“Steinmetz fascinated as an attentive chronicler. His photographs tell so unobtrusively from American life. Scene of most of the pictures is of Dixie, the southern United States, with its sweltering heat, leisurely pace and cobbled together elegance. Curiosity, respect and restraint characterize the encounters that Steinmetz tells us. His pictures tell of a world beyond simple political or social attributions, which adjust an open view of the American society often. Mark Steinmetz described his homeland once as a “half-grown country,” and in this sense get his photographs, often talk about the dilemmas of youth, one behind green more vivid and more complex level than many comparable genre pictures. ”
FOTOHOF / Inge-Morath-Platz 1 -3 / 5020 Salzburg / Austria
OPENING Thursday, January 24th from 18h
“The exhibition will revolve around the photographic work of Franck Pourcel in 2006-2007 in the district of Noailles, which had resulted in the publication of the book with the sociologist Marie Sengel – De Gre or force – Noailles on time rehabilitation (Editions Little paper, 2007).”
8 rue Vian
“To coincide with the major retrospective at Tate Britain, Hamiltons will be celebrating Sir Don McCullin’s lifetime achievement by exhibiting rare and unseen vintage prints dating back to the 1950s. Selected from the photographer’s personal archive, they were made shortly after the photographs were first taken on assignments around the world. Intimate and physically modest, the prints provide access to events witnessed and recorded by a photojournalist working on the frontline of multiple, international flashpoints from Vietnam to Cyprus. Largely produced for a photo editor or agency in a pre-digital age, these historic prints have been visibly put to work and bear the physical marks of their use. In these pictures McCullin shares the telling details of a human face or the gestures of a hand. As he earns his subjects’ trust, he communicates their crisis. To comprehend each remarkable scene, the viewer is pulled in tight as if we are standing beside McCullin in proximity to an anxious soldier, a pointed gun or a grieving wife.”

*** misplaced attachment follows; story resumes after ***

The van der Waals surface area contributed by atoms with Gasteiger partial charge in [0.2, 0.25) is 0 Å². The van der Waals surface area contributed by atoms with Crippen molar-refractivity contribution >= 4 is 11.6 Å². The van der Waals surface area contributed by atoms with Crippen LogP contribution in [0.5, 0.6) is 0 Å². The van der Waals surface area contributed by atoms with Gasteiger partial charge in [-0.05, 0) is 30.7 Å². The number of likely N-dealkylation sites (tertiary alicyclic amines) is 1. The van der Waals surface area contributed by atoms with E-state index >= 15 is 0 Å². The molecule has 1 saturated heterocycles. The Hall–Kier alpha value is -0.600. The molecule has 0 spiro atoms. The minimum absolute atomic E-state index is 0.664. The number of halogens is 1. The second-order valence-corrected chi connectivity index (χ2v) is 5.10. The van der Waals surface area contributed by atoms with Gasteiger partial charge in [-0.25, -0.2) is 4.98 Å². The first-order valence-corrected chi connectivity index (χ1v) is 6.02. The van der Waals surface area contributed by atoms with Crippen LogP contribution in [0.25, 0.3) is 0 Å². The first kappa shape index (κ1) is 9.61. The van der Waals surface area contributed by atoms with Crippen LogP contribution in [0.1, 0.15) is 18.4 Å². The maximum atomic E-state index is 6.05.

13 Carlos Place
London, W1K 2EU
On view at the Getty for the first time are works by five artists: Robert Kinmont (American, born 1937), Wang Jinsong (Chinese, born 1963), Richard Long (English, born 1945), Mark Ruwedel (American/Canadian, born 1954), and Uta Barth (German, born 1958). These artists draw from a variety of influences, ranging from photography’s documentary tradition to Conceptual Art, a movement that first gained significance during the 1960s for its prioritization of ideas over the production of objects. Operating against conventional notions of landscape photography, each of these artists has developed his or her own approach to site-specific spaces.
J. Paul Getty Museum, Getty Center